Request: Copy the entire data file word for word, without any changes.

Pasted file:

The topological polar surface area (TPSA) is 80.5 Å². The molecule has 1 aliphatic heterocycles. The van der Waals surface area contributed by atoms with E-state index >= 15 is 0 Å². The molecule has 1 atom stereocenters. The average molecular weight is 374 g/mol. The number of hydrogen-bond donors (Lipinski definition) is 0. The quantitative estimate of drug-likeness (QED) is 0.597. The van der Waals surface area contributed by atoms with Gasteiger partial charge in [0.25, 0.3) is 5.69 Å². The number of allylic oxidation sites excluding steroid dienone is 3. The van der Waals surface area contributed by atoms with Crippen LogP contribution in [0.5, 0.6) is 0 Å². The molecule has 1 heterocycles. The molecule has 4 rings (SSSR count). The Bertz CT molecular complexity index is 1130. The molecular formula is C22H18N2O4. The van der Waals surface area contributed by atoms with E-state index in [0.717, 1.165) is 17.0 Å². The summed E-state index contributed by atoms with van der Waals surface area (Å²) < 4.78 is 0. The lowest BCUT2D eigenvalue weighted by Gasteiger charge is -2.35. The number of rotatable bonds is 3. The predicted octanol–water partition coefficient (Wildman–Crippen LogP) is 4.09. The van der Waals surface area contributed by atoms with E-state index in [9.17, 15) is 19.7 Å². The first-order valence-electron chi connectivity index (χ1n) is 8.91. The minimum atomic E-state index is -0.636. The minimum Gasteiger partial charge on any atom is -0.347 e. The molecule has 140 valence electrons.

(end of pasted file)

The topological polar surface area (TPSA) is 80.5 Å². The molecule has 1 aliphatic heterocycles. The van der Waals surface area contributed by atoms with E-state index >= 15 is 0 Å². The molecule has 1 atom stereocenters. The average molecular weight is 374 g/mol. The number of hydrogen-bond donors (Lipinski definition) is 0. The quantitative estimate of drug-likeness (QED) is 0.597. The van der Waals surface area contributed by atoms with Gasteiger partial charge in [0.25, 0.3) is 5.69 Å². The number of allylic oxidation sites excluding steroid dienone is 3. The van der Waals surface area contributed by atoms with Crippen LogP contribution in [0.5, 0.6) is 0 Å². The molecule has 1 heterocycles. The molecule has 4 rings (SSSR count). The Bertz CT molecular complexity index is 1130. The molecular formula is C22H18N2O4. The van der Waals surface area contributed by atoms with E-state index in [0.717, 1.165) is 17.0 Å². The summed E-state index contributed by atoms with van der Waals surface area (Å²) < 4.78 is 0. The lowest BCUT2D eigenvalue weighted by Gasteiger charge is -2.35. The number of rotatable bonds is 3. The predicted octanol–water partition coefficient (Wildman–Crippen LogP) is 4.09. The van der Waals surface area contributed by atoms with E-state index in [9.17, 15) is 19.7 Å². The first-order valence-electron chi connectivity index (χ1n) is 8.91. The minimum atomic E-state index is -0.636. The minimum Gasteiger partial charge on any atom is -0.347 e. The molecule has 140 valence electrons.